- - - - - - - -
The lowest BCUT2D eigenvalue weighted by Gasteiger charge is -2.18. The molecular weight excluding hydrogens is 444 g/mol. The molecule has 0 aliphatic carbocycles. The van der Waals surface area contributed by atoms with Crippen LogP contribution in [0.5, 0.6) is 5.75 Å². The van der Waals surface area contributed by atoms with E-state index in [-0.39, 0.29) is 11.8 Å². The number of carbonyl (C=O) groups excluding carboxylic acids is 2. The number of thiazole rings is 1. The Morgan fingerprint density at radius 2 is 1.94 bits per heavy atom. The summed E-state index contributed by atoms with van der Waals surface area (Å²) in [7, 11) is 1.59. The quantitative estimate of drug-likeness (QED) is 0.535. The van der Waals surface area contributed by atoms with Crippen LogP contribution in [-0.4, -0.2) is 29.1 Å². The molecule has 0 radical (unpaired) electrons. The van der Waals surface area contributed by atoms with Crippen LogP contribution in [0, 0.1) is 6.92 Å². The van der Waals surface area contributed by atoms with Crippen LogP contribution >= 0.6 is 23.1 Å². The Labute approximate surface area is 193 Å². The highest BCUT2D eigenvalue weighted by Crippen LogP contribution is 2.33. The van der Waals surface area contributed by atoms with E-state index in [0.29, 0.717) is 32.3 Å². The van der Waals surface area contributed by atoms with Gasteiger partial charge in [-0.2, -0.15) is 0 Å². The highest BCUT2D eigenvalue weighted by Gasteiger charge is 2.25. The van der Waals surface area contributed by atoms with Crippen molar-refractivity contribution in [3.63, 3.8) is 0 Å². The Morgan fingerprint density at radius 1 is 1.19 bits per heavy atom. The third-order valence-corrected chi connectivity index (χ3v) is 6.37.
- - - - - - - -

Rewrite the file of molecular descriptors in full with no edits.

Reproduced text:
The lowest BCUT2D eigenvalue weighted by Gasteiger charge is -2.18. The molecular weight excluding hydrogens is 444 g/mol. The molecule has 0 aliphatic carbocycles. The van der Waals surface area contributed by atoms with Crippen LogP contribution in [0.5, 0.6) is 5.75 Å². The van der Waals surface area contributed by atoms with E-state index in [-0.39, 0.29) is 11.8 Å². The number of carbonyl (C=O) groups excluding carboxylic acids is 2. The number of thiazole rings is 1. The Morgan fingerprint density at radius 2 is 1.94 bits per heavy atom. The summed E-state index contributed by atoms with van der Waals surface area (Å²) in [7, 11) is 1.59. The quantitative estimate of drug-likeness (QED) is 0.535. The van der Waals surface area contributed by atoms with Crippen LogP contribution in [-0.4, -0.2) is 29.1 Å². The molecule has 0 radical (unpaired) electrons. The van der Waals surface area contributed by atoms with Crippen LogP contribution in [0, 0.1) is 6.92 Å². The van der Waals surface area contributed by atoms with Crippen LogP contribution >= 0.6 is 23.1 Å². The Labute approximate surface area is 193 Å². The highest BCUT2D eigenvalue weighted by Crippen LogP contribution is 2.33. The van der Waals surface area contributed by atoms with E-state index in [0.29, 0.717) is 32.3 Å². The van der Waals surface area contributed by atoms with Gasteiger partial charge in [-0.2, -0.15) is 0 Å². The highest BCUT2D eigenvalue weighted by Gasteiger charge is 2.25. The van der Waals surface area contributed by atoms with Crippen molar-refractivity contribution in [3.63, 3.8) is 0 Å². The Morgan fingerprint density at radius 1 is 1.19 bits per heavy atom. The third-order valence-corrected chi connectivity index (χ3v) is 6.37.